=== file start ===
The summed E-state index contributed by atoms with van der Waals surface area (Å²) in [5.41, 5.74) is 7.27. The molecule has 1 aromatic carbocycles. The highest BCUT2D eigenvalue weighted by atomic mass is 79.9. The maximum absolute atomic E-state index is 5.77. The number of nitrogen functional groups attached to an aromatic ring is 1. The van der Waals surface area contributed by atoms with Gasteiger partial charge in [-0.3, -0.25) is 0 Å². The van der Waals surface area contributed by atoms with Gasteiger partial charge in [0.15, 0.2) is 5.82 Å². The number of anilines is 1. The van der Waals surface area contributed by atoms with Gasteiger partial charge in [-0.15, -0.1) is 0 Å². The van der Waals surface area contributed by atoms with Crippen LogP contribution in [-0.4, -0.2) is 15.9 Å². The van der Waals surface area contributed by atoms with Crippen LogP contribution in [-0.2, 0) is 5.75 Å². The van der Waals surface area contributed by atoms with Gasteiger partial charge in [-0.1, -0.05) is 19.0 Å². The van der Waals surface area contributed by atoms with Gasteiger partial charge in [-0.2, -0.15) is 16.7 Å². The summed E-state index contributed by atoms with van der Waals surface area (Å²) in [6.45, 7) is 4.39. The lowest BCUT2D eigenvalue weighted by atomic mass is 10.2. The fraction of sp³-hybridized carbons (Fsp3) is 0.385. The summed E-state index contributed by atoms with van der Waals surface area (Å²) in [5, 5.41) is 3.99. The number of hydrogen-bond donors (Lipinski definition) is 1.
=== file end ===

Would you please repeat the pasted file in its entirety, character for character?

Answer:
The summed E-state index contributed by atoms with van der Waals surface area (Å²) in [5.41, 5.74) is 7.27. The molecule has 1 aromatic carbocycles. The highest BCUT2D eigenvalue weighted by atomic mass is 79.9. The maximum absolute atomic E-state index is 5.77. The number of nitrogen functional groups attached to an aromatic ring is 1. The van der Waals surface area contributed by atoms with Gasteiger partial charge in [-0.3, -0.25) is 0 Å². The van der Waals surface area contributed by atoms with Gasteiger partial charge in [0.15, 0.2) is 5.82 Å². The number of anilines is 1. The van der Waals surface area contributed by atoms with Gasteiger partial charge in [-0.15, -0.1) is 0 Å². The van der Waals surface area contributed by atoms with Crippen LogP contribution in [-0.4, -0.2) is 15.9 Å². The van der Waals surface area contributed by atoms with Crippen LogP contribution in [-0.2, 0) is 5.75 Å². The van der Waals surface area contributed by atoms with Gasteiger partial charge in [-0.1, -0.05) is 19.0 Å². The van der Waals surface area contributed by atoms with Gasteiger partial charge in [-0.2, -0.15) is 16.7 Å². The summed E-state index contributed by atoms with van der Waals surface area (Å²) in [6.45, 7) is 4.39. The lowest BCUT2D eigenvalue weighted by atomic mass is 10.2. The fraction of sp³-hybridized carbons (Fsp3) is 0.385. The summed E-state index contributed by atoms with van der Waals surface area (Å²) in [5, 5.41) is 3.99. The number of hydrogen-bond donors (Lipinski definition) is 1.